The final rooms open up again into brilliant white to show some of Connor's experiments with new technology. A selection of the older, small negatives—mostly of rocky mountains where vegetation is sparse—have been digitized and printed in a large format in an inkjet printer. The detail is astonishing: Every crumbling stone is visible. To my eye, though, they lose the warmth of the earlier glowing pieces. Their blinding black and white made me want to scurry back to the dark cave.
She's especially skilled at picturing light, capturing it from reality and deploying it metaphorically. (In the catalog, writer William L. Fox notes her preoccupation with "how light is received from the heavens.") In "Votive Candles, Chartres Cathedral, France," 1989, hundreds of flames flicker in the darkness, a choir of candles dancing for the Lord.
Some of her sacred subjects are not unexpected for a project of this sort. A giant carved head from the temple in Angkor Thom, Cambodia, 1999, is beautiful but familiar, and so is the charming crocodile chiseled into the side of a tomb in Egypt's Valley of the Kings, 1989. But many are surprising. The Christian rites Connor photographed in Ethiopia, for instance, are little-known in the Western world, and her pictures are stunning.
In "Funeral," Ethiopia, 2006, white-robed mourners are conducting a service in the open air near towering trees, on an earth floor lush with grasses and plants. Connor has pointed her camera through the natural bower, so the participants are glimpsed only belatedly through the trunks and branches. The living and the dead are at one with nature. The mysterious "Mass, St. George's Church, Ethiopia," 2006, has a giant hole carefully dug in the ground; inside, rising up to the level of the earth, is a giant cross lying horizontally.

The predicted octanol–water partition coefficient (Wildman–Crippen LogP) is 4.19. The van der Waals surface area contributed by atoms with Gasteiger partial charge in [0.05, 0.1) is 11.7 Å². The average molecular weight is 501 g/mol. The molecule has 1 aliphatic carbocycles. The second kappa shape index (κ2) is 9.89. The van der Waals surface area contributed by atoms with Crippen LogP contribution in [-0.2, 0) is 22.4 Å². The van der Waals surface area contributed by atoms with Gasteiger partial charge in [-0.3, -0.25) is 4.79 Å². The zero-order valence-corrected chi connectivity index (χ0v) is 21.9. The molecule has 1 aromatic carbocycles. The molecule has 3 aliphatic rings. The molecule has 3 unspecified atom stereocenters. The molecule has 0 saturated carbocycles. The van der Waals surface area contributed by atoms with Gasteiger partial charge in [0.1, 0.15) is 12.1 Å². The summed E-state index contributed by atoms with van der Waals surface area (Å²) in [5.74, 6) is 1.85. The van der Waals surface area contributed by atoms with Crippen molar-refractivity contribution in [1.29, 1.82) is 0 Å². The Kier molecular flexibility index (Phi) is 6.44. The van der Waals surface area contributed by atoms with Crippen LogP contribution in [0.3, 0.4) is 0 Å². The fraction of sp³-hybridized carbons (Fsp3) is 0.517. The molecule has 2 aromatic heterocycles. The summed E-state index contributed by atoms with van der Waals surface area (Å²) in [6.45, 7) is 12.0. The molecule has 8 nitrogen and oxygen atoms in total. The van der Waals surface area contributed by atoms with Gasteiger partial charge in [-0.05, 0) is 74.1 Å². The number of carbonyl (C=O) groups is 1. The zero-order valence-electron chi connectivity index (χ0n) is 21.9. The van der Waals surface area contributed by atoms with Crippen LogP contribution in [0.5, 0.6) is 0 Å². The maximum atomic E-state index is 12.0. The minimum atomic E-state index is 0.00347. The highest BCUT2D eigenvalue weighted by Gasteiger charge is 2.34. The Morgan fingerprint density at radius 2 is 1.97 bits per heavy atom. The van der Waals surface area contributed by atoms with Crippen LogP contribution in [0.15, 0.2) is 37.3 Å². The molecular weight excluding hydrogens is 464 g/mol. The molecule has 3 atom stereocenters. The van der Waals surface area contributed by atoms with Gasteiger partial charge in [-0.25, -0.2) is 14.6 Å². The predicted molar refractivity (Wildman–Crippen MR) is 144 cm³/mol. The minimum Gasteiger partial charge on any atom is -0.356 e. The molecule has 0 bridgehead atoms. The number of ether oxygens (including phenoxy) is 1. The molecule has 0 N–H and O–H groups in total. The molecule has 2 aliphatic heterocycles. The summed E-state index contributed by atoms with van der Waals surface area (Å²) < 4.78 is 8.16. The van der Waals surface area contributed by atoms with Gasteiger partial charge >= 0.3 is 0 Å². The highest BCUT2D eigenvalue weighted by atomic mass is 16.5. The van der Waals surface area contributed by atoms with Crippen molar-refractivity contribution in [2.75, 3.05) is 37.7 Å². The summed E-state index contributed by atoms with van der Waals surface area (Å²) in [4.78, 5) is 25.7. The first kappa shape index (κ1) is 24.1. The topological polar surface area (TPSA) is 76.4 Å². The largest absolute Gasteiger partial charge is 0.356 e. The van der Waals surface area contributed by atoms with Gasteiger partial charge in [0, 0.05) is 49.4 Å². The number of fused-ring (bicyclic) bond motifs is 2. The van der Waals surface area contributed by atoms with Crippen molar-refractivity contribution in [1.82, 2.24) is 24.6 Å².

Connor occasionally turns from religious monuments and gives full attention to the humans who made them. Her portraits are radiant.
"Sloe-Eyed Girl, Egypt," 1989, places a young girl in her own familiar haunts, on a dirt road near a rock wall, in front of a weedy tree. Dressed in an ankle-length dress, she stares steadily at the photographer with her dark eyes. She clutches a taut rope that extends out of the picture frame. A stubborn animal apparently is pulling on its leash. Connor's choice to leave the creature out of the image is funny, setting up a guessing game about the girl's occupation. But the animal's absence also leaves a viewer's full attention on the girl.
In another "environmental portrait," a blind musician plays a sitar, sitting outdoors on a plank floor in Kashmir, India, in 1985. His eyes are blank, but his face expresses his peaceful spirit, his oneness with his music. Sometimes, Connor singles out body parts, like a new baby's pure, unused feet in "Baby Feet, Hawaii," 1978, or, in "Mudra, Mindroling Monastery, Tibet," 1993, the hands of a gleaming statue, curved into a prayerful gesture.
And Connor doesn't shy away from finding the holy in the everyday. "Woman Winnowing Wheat, Turkey," 1992, captures a peasant performing a never-ending task. She raises a basket high above her head, and bending her body slightly, she pours the wheat into a pile on the ground, separating it from the chaff. She'll do it again, and again, and again, her repetitive motion a daily prayer of love and care for her family.